A Beatles band in Tokyo, wild Shinjuku and the amazing Tsukiji Fish Market
TOKYO - I spent part of Monday wandering around the crazy shops of Shinjuku, which has a series of cool alleyways/narrow streets in addition to the high-rise, electronic-advertisement postered stuff I expected. Mind you, there was plenty of that. I got lost a couple times but ended up finding a nice shopping area that included a Top Shop and some other nice stores.
The barrage of lights and sounds, however, is quite something. I stepped into a pachinko parlour for just a minute and felt like I was living inside a 747 engine. I don't know how anyone can stand the noise, but they were lined up in front of most of the machines and didn't seem to take notice. I also must say I don't at all get the anime thing. Those strange-looking little girls with the westernized faces and big eyes give me the creeps. Still, it makes for a fascinating stroll, and if I wanted to have everything be like home I could simply have stayed in Toronto and gone for a walk in Leslieville or something.
The best part of the day was a 5:30 a.m. (yikes) trip to the Tsukiji Fish Market on the edge of downtown. It's the largest in the world, and words cannot describe the chaos and the sound and the action that goes in that place. Tiny forklifts dashing here and there with the latest batch of snapper or shrimp, the cacophony of the live tuna auction (it's not open to the public any longer as it got too crazy, but they snuck me in for a brief peek). The massive tuna'heads were what really grabbed me; just incredible. There were hundreds if not thousands of them lying all over the place, and you could look down and see that afternoon's sushi almost ready to go.
I got to taste some snapper that had just been caught a few hours before, and while I'm not usually one for sashimi at 7 a.m. I gave it a go. I also spotted large hunks of balleen whale on ice, something the PETA people would NOT be happy about. There also were wriggling fish I couldn't name, sea cucumbers, slippery eels, mackerel and more tuna. Outside, you can get a glimpse of the place where they dry small bonito, then smoke then and slice the pieces into bonito flakes, which are used for making stock the way we would use chicken broth and such. Fascinating to watch.
The vegetable market is more open to the public than the tuna auction, and it's almost as impressive. There were spears of asparagus as wide as the bottom of a baseball bat, as well as two-foot-long green onions, luscious pears and tiny limes that are quite prized in these parts.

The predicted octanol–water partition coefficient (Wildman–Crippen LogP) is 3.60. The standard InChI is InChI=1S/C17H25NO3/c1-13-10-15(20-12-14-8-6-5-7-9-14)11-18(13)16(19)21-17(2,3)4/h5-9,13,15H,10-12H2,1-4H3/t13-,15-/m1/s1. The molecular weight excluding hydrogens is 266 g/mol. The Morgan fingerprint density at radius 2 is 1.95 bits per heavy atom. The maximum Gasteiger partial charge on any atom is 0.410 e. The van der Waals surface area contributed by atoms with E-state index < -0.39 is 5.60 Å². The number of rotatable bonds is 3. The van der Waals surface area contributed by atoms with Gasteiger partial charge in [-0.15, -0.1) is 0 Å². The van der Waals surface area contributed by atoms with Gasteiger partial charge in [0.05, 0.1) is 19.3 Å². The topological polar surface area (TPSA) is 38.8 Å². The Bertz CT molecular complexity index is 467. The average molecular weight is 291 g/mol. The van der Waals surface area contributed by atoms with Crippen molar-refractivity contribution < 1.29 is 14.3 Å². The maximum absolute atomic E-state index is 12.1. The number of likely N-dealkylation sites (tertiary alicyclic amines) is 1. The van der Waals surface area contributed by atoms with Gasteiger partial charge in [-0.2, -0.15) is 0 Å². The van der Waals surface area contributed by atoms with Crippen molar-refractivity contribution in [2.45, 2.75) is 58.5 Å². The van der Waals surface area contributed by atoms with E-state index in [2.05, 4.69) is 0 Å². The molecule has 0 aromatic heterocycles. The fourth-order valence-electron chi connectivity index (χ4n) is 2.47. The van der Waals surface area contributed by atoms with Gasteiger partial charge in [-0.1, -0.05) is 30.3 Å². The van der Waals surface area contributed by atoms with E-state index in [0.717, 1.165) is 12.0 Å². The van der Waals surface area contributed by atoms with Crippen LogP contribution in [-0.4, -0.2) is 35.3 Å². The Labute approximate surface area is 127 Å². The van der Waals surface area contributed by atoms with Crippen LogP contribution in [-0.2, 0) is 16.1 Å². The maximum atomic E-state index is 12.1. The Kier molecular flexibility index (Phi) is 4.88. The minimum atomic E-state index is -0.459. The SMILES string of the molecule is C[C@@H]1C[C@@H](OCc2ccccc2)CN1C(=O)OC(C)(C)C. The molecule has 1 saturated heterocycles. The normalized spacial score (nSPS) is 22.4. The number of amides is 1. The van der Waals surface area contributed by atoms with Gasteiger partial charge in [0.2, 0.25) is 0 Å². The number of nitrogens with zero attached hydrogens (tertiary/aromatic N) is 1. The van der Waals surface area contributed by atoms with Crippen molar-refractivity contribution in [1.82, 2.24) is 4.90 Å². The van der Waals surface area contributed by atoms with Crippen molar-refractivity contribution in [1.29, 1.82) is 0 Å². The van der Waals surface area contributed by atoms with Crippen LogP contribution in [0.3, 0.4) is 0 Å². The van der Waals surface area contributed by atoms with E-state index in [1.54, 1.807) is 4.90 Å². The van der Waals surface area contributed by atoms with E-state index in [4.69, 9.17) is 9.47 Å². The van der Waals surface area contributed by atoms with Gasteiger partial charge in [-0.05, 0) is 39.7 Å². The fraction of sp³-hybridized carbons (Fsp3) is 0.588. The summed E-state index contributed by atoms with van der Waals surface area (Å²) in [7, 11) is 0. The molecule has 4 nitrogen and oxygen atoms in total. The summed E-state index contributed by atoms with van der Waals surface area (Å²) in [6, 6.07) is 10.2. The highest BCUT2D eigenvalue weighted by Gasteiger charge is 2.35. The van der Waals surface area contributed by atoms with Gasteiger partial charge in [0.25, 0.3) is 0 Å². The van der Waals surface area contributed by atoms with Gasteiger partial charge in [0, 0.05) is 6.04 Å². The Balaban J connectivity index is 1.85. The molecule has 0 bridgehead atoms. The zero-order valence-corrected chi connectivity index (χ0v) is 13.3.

I watched a man package some enormous, purple grapes with a care and style most of us wouldn't dream of. Heck, I wouldn't spend that kind of time or effort wrapping my wife's anniversay present. But these grapes were lovingly wrapped in pink tissue paper then placed in a beautiful box. The Japanese love presentation, not to perpetuate a stereotype, and a lovely bunch of grapes is just as much a piece of art to them as a painting. And good on them, I say.
Following the tour, my guide, provided nicely by the folks at the very chic Park Hyatt Hotel in the Shinjuku area of town, insisted I try some fresh sushi. I love the stuff, but usually not at 8 a.m. Still, I was game. I didn't expect eight pieces and six rolls and miso soup three hours after downing some croissants and toast and coffee for my first breakfast of the day, but there you go. I wasn't hungry again until nearly 5 p.m. But I couldn't have had sushi for dinner if you'd paid me.
SHE LOVES YOU HAI, HAI, HAI
With nothing big scheduled for my last night in Tokyo, and not feeling up to anything late, I took in a Beatles replica band in the Roppongi District. The bar is called The Cavern Club, one of the Beatles first live concert sites in Liverpool, and I think the band carries the same name. It was a fairly quiet night in Tokyo, with perhaps 20 or 30 people in the audience. It costs a decent amount of money, about $30, to get in, and there's a one-drink minimum with beers costing about $9.
There actually are two such bars in Roppongi, the Cavern Club and Abbey Road, but I opted for this one as it seemed manageable to find on a map. And that's not easy in a city like Tokyo. Anyway, I was a touch skeptical, and it threw me when they did some John Lennon solo stuff for the first couple songs. Nice jobs on both Starting Over and Beautiful Boy, but it wasn't what I came for. Pretty soon, however, they were boogeying to Don't Let Me Down and Strawberry Fields Forever, which had some killer drum work. They absolutely nailed Golden Slumbers/Carry That Weight and I was really into it by then.
The four guys in the band speak little English, but they've got the words for the Beatles catalogue down pat, and the main singer does a very credible Lennon impersonation. They don't look like the Beatles, of course, and they wisely don't try to dress the part. They also have a keyboard player instead of three guitar players, but it helps with tunes like Strawberry Fields, and the keyboard player also did a jazzy riff before the guitar solos in Carry That Weight.
Overall, I can see it as a great spot to hang out with English-speaking friends or to feel a little bit at home when you're on the road. Quite enjoyable. Next time, Abbey Road!